Gruoþ LADY MACBETH

Consider it not so deeply.

Macbeoðen

Ac hwy ne cuþe ic ne secge "Amen"?
Ic hæfde mest nied for blessunge, and "Amen"
Stoppede in mine þrote.

MACBETH

But wherefore could not I pronounce 'Amen'?
I had most need of blessing, and 'Amen'
Stuck in my throat.

Gruoþ LADY MACBETH

These deeds must not be thought
After these ways; so, it will make us mad.

Macbeoðen MACBETH

Methought I heard a voice cry 'Sleep no more!
Macbeth does murder sleep', the innocent sleep,
Sleep that knits up the ravell'd sleeve of care,
The death of each day's life, sore labour's bath,
Balm of hurt minds, great nature's second course,
Chief nourisher in life's feast,

Gruoþ LADY MACBETH

What do you mean?

Macbeoðen MACBETH

Still it cried 'Sleep no more!' to all the house:
'Glamis hath murder'd sleep, and therefore Cawdor
Shall sleep no more; Macbeth shall sleep no more.'

Gruoþ LADY MACBETH

Who was it that thus cried? Why, worthy thane,
You do unbend your noble strength, to think
So brainsickly of things. Go get some water,
And wash this filthy witness from your hand.
Why did you bring these daggers from the place?
They must lie there: go carry them; and smear
The sleepy grooms with blood.

Macbeoðen MACBETH

I'll go no more:
I am afraid to think what I have done;
Look on't again I dare not.

Gruoþ LADY MACBETH

Infirm of purpose!
Give me the daggers: the sleeping and the dead
Are but as pictures: 'tis the eye of childhood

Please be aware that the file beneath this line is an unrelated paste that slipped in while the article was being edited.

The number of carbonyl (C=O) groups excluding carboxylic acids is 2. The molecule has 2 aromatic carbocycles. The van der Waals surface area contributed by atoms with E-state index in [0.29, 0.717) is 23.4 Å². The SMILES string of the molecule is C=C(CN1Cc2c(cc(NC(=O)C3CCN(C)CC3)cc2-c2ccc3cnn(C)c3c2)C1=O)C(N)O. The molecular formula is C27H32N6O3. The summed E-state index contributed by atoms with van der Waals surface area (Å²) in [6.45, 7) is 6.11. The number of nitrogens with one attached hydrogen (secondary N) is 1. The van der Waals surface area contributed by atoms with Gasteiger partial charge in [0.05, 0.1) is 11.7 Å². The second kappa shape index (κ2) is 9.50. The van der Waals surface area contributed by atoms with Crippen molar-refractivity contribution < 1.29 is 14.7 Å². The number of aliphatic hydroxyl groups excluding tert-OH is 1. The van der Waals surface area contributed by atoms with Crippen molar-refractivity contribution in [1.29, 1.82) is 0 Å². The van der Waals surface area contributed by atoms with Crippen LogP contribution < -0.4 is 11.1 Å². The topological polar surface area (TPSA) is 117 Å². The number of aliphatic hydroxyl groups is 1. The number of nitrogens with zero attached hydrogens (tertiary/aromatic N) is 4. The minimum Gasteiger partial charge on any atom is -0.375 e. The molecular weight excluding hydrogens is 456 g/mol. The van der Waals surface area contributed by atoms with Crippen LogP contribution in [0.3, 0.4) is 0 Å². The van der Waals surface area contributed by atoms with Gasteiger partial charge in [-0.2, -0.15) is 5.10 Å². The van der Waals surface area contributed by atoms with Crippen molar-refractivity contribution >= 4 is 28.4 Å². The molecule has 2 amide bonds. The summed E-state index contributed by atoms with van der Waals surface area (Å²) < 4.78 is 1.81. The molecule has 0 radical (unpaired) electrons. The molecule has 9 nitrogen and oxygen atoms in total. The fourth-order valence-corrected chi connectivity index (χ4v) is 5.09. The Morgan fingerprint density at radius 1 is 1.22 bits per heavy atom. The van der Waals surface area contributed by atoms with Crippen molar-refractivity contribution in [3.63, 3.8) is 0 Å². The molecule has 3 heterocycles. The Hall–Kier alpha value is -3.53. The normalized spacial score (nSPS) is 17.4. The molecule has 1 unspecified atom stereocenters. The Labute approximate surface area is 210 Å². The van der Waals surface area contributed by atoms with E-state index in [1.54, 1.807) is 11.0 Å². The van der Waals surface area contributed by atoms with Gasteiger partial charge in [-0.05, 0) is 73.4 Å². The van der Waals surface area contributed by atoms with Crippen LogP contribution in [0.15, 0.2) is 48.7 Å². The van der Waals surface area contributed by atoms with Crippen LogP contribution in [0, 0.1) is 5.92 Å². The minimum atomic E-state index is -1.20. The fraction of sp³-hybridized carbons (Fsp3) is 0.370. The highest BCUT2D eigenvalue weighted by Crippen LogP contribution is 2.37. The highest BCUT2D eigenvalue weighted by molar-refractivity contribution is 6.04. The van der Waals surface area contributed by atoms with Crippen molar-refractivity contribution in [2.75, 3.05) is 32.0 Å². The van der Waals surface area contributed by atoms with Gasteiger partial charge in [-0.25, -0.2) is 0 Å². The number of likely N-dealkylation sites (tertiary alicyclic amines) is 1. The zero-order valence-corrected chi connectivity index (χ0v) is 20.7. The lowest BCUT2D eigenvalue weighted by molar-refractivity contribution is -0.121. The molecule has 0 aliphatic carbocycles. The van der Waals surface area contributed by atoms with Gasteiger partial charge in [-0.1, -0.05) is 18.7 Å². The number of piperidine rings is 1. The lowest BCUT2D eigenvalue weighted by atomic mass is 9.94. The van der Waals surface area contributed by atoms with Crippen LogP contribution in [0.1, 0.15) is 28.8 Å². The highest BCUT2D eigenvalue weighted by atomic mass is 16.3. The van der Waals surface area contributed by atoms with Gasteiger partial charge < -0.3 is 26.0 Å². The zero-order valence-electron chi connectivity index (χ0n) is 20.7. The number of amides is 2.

That fears a painted devil. If he do bleed,
I'll gild the faces of the grooms withal;
For it must seem their guilt.

Hie gæþ ut. Cnos inne Exit. Knocking within
Macbeoðen MACBETH

Whence is that knocking?
How is't with me, when every noise appals me?
What hands are here? Ha! They pluck out mine eyes.
Will all great Neptune's ocean wash this blood
Clean from my hand? No, this my hand will rather
The multitudinous seas in incarnadine,
Making the green one red.

Re enter LADY MACBETH
Gruoþ LADY MACBETH

My hands are of your colour; but I shame
To wear a heart so white.

Cnos Inne Knocking within
I hear a knocking

At the south entry: retire we to our chamber;
A little water clears us of this deed:
How easy is it, then! Your constancy
Hath left you unattended.

Cnos Inne Knocking within
Hark! More knocking.

Get on your nightgown, lest occasion call us,
And show us to be watchers. Be not lost
So poorly in your thoughts.

Macbeoðen MACBETH

To know my deed, 'twere best not know myself.

Cnos Inne Knocking within
Wake Duncan with thy knocking! I would thou couldst!
Hie gaþ ut Exeunt
Forþcyme 2, Sceaw 3

Swa swa fore.

Act 2, Scene 3

The same.

Cnos inne. Geatweard cymþ in Knocking within. Enter a Porter
Geatweard Porter

Here's a knocking indeed! If a man were porter of hell gate, he should have old turning the key.

Cnos Inne Knocking within
Knock, knock, knock! Who's there, I' the name of Beelzebub? Here's a farmer, that hanged himself on the expectation of plenty: come in time; have napkins enow about you; here you'll sweat for't.
Cnos Inne Knocking within
Knock, knock! Who's there, in the other devil's name? Faith, here's an equivocator, that could

swear in both the scales against either scale; who committed treason enough for God's sake, yet could not equivocate to heaven: O, come in, equivocator.